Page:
If Harry Potter Ran General Electric

orris, Tom. If Harry Potter Ran General Electric: Leadership Wisdom from the World of the Wizards. New York: Doubleday, 2006.

The greatest teachers are always masters of their subjects who lead, train, guide, and inspire their student apprentices to their own forms of excellence. They never just pass on information. The master is a model, coach, helper, and motivator as well as a teacher and trainer.

The best leaders teach by example and guide with encouragement.

What we haven’t ourselves received, we can’t pass on to others. … A great mentor is a person who has filtered his or her own prior personal experience, along with the experience of many others, analyzed it fully, and extracted from it the wisdom it contains.

Ultimately, he is a great leader because he’s a wise man who knows human nature, and who acts in everything he does with great character.

Without truth, people can’t work effectively. Without trust, people can’t work efficiently.

The best leaders in most circumstances tend to be just completely committed people with keen intelligence, great skill, focused energy, a clear vision, the courage of their convictions, a passion for what they’re doing, strong character, and a robust sense of concern for others.

We can mess up, and then clean up, and end up better than we started.

The deepest emotions are compatible with the highest rationality in any life that is in full control of all its faculties. But without proper self-control, no amount of passion or intellect can guarantee either great leadership or even long-lasting personal success.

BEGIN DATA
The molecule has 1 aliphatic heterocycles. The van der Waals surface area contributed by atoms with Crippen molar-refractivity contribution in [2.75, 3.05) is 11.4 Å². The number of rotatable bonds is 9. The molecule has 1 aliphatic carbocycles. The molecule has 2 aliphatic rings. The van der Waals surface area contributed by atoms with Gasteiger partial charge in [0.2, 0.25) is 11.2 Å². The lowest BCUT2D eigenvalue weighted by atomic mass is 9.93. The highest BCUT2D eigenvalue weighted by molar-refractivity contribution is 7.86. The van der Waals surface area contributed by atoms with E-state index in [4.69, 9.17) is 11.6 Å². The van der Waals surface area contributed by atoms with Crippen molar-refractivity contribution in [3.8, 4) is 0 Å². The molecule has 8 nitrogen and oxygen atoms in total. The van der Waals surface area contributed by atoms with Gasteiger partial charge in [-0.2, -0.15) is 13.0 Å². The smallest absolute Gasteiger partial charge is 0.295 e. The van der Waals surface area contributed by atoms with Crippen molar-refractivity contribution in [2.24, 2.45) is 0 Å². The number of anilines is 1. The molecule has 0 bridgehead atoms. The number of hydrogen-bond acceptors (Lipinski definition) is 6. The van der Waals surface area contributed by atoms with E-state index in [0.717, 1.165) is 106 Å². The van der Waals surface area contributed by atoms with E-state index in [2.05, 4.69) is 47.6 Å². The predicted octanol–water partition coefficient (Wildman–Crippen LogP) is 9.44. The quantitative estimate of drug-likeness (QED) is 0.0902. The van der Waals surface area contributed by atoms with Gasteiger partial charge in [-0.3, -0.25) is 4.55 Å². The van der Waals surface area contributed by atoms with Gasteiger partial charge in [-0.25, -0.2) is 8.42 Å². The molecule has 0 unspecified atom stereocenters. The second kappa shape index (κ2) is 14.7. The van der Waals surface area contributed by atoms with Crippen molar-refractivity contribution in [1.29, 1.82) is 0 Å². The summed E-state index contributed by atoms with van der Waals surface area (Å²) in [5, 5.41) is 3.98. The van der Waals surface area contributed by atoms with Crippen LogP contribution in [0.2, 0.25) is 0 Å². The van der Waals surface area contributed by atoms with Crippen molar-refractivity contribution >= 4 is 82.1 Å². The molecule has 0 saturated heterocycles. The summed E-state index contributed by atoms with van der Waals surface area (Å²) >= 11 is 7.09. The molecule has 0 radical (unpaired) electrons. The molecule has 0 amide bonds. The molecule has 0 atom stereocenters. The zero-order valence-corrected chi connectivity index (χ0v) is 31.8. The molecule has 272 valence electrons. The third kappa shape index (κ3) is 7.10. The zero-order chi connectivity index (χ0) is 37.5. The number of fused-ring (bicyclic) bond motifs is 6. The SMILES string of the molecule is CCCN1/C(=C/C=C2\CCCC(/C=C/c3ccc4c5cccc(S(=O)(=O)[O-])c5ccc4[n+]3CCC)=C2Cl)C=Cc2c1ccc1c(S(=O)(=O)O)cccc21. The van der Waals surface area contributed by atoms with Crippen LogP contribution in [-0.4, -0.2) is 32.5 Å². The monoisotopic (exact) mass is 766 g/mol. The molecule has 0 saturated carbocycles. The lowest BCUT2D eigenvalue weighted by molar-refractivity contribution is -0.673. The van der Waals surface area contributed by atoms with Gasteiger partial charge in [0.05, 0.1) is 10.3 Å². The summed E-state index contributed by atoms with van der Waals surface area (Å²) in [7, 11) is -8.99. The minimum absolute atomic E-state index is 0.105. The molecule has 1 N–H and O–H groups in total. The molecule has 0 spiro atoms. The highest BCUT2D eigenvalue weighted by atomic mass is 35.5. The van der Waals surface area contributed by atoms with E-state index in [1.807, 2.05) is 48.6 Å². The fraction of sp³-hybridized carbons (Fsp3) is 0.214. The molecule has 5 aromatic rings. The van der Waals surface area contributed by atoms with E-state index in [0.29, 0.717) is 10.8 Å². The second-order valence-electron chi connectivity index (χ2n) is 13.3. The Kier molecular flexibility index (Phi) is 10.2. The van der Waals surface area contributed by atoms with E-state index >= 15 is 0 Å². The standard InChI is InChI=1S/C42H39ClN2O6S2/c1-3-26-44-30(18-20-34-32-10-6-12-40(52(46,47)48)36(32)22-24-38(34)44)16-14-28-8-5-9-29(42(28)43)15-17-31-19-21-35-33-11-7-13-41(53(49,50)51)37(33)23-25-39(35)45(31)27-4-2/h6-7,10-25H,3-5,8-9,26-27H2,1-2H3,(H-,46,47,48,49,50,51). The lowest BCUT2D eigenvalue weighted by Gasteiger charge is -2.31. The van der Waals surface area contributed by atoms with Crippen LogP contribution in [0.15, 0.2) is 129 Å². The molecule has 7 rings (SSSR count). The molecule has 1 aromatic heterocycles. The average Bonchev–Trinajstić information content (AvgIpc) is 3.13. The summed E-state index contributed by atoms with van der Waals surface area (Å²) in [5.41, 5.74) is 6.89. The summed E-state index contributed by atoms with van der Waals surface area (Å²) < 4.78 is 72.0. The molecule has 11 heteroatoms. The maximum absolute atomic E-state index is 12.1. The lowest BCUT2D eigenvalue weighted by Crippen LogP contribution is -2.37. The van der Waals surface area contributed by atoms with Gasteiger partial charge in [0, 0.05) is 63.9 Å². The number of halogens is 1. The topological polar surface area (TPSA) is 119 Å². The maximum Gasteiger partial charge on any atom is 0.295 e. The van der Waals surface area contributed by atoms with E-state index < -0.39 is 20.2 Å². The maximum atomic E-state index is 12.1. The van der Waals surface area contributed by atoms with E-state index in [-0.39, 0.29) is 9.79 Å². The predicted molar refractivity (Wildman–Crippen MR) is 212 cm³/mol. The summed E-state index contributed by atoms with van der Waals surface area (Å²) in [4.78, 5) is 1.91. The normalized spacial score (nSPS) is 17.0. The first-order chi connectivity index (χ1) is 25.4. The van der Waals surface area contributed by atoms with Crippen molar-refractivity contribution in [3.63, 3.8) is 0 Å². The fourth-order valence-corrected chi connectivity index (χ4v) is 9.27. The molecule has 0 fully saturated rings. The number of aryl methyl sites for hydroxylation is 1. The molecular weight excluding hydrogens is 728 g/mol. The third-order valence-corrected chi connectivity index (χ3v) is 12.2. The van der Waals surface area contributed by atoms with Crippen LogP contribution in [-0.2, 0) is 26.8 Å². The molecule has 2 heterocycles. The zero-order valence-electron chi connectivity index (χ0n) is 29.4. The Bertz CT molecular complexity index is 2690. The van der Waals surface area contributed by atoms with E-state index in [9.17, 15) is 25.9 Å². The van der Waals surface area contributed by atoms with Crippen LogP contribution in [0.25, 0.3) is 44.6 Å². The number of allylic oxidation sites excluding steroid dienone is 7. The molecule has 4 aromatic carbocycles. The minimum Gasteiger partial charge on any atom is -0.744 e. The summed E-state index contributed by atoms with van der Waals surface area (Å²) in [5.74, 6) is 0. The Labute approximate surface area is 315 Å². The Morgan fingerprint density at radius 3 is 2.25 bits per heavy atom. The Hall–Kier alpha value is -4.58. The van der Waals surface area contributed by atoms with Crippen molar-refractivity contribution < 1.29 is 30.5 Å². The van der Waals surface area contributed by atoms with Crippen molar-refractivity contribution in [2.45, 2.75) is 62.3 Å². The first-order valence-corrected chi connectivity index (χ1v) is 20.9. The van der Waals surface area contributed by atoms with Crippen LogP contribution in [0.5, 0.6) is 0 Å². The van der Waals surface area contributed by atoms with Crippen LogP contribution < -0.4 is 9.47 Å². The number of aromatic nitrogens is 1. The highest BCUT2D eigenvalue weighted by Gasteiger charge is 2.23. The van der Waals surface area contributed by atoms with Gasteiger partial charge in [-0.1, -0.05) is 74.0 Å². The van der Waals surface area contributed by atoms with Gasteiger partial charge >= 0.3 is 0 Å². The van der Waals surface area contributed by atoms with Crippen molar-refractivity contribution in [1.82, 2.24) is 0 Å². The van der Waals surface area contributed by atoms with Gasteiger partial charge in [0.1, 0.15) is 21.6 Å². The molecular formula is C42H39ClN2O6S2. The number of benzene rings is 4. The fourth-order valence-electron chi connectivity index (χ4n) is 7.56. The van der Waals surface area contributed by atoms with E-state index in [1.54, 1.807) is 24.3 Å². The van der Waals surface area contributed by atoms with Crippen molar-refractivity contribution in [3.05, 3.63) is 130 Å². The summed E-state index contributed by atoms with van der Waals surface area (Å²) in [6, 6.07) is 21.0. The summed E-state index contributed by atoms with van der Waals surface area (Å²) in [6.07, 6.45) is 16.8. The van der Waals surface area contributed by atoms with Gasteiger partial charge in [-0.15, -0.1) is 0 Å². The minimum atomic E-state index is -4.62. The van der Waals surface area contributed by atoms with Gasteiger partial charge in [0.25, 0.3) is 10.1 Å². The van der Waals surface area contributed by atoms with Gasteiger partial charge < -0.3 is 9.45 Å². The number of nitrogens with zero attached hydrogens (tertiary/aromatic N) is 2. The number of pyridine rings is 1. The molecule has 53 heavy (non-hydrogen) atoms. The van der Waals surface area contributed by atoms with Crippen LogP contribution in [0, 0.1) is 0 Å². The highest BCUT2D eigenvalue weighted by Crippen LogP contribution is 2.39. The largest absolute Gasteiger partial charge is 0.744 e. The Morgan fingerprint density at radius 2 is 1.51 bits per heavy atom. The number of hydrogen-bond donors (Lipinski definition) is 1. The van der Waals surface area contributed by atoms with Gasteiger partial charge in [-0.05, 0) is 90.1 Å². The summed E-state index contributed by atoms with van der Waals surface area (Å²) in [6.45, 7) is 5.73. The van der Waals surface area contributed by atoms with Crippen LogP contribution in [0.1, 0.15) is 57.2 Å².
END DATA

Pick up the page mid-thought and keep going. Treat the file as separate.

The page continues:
…Ethics is really about creating strength. It is a matter of making choices that preserve those values and qualities most deserving of preservation. It’s about doing what’s right in any given circumstances, regardless of the consequences we might happen to predict, and it’s about becoming a properly formed, strongly virtuous person as a result. All of ethics comes down to the choices we make every day. And who we become is a result of those choices.

There are many aspects to strength of character. An ability to make the right choices hinges on all of them. Honesty is important, as is a proper sense of loyalty, an empathetic appreciation for the needs of others, moderated desires, and a grounded, appropriate personal sense of self-worth and dignity. Any leader should seek to surround himself with people who have such qualities.

If you want to be a great leader, be a great person. Work on embodying and living the classic virtues. Broaden and deepen yourself as a human being. Seek to govern everything you feel and whatever you do in accordance with your most fundamental beliefs and values. Believe in other people. Show that you care about them. Never forget the power of apprenticeship. Make it a habit to exercise appropriate control over all your emotions and actions. And remember to have fun whenever it’s at all possible.